I am astonished at the ease with which some seem able to apply what look to me like very old formulas to this new-- and to me, not yet fully understood--conjuncture. We are entering an era of renewed and intensified economic and military competition among capitalist states, amidst novel challenges such as resource exhaustion and widespread destruction of ecosystems. Many of the factors that drive high-tech militarism and sustain nuclear establishments in the United States and its nuclear-armed European allies also are present in Russia and China-- they just have less economic and military power. Those who rule in Russia are making restoration of its military power a top priority. Those who rule in China are rapidly expanding the reach and technological sophistication of China's military, in part to give it the capacity to keep up with the growing scope of the foreign economic activities of Chinese capital, which show little sign so far of being conducted in a manner any more equitable or ecologically sustainable than the foreign investments of of their "imperialist" predecessors. Once upon a time there were people who thought carefully about the implications of geopolitical and military competition among capitalist powers, and about how ordinary people-- not those who held power in governments and commanded militaries--should respond when their rulers dragged them into the kinds of confrontations that could lead to catastrophic wars. We need to be doing that kind of thinking again, focusing on our current moment. I doubt that the best international strategy we could come up with after a thorough rethink would be that until the day that the global hegemon agrees to disarm, we should support the arming up of ascendant and resurgent states for a fight against it to the death (and to all our deaths)."While there might be healthy discussion on whether all of these regimes might be called neoliberal, there can be no doubt that they are capitalist regimes, prioritising profits over welfare goals, loosening prior restraints on market forces, spearheading the integration of the domestic to the global economy, following conservative fiscal and monetary policies, exhibiting a close cooperation between the state elite and dominant forces in the economy, and, most importantly, relying on the super-exploitation of their working classes as the engine of rapid growth." Walden Bello, "The BRICs and Global Capitalism," in Shifting Power: Critical Perspectives on Emerging Economies, (Amsterdam: Trans-National Institute, September, 2014), pp.178-179.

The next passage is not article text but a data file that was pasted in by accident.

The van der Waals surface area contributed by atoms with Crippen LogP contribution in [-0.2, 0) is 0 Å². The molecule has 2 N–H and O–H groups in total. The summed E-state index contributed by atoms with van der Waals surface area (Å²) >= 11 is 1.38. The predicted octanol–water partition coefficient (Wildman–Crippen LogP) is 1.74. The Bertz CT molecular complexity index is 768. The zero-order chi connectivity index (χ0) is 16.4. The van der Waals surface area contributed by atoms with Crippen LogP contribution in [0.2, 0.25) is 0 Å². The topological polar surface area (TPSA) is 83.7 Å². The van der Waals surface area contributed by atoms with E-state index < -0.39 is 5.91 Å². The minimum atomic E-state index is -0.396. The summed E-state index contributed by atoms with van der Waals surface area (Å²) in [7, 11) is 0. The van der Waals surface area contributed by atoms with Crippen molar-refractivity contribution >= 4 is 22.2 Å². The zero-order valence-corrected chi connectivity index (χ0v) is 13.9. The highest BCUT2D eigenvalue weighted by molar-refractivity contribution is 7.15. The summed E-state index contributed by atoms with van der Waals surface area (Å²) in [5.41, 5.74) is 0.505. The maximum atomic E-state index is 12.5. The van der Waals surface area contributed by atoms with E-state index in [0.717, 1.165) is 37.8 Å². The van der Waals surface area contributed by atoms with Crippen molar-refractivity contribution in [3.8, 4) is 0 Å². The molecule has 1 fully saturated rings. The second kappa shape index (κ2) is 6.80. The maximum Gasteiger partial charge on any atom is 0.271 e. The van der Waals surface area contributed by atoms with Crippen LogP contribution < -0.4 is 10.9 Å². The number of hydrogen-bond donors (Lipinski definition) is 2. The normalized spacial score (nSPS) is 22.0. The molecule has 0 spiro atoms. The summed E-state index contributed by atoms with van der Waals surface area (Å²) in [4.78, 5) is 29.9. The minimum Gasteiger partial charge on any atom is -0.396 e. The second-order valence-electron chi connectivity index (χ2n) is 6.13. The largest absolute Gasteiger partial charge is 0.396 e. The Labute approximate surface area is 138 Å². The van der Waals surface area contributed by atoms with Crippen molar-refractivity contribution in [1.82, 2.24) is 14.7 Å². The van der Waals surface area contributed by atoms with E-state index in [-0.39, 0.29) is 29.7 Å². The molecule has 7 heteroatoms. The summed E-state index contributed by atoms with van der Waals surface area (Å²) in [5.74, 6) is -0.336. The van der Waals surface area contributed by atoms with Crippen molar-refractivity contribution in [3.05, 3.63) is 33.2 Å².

An analysis that has little more to it than an extended enumeration of bad U.S. actions (with perhaps a few whacks at NATO in its "accessory role in world imperialism") is not adequate to the task of understanding the world of 2015. Such an incomplete analysis is unlikely to provide an account of how the world works that can be persuasive to most people in the United States. It is not likely to provide a basis for opening up space in Europe for a politics grounded in an independent view of the renewed US-Russia confrontation--something that is as necessary now, albeit under different conditions, as it was during the Cold War. It is not likely to provide a sufficient basis for understanding the increasingly complex network of antagonisms developing in South and East Asia-- also the region where the most vigorous growth of the global capitalist economy is concentrated. Contrary to the apparent beliefs of some on these lists, there likely are large numbers of people in Europe and Asia who see domination by the constellations of large organizations that constitute the governments, militaries, and top-tier economies of Russia and China as no more acceptable than domination by the constellation of organizations we call "the United States." Finally, a peace movement discourse largely confined to a litany of U.S. geopolitical sins is not likely to be effective in making connections to movements (like the climate change movements) that are coming around to understanding that the multiple crises we face are systemic consequences of a global economy driven everywhere by unceasing competition and dependence on endless material growth. We--all of us--need to do better.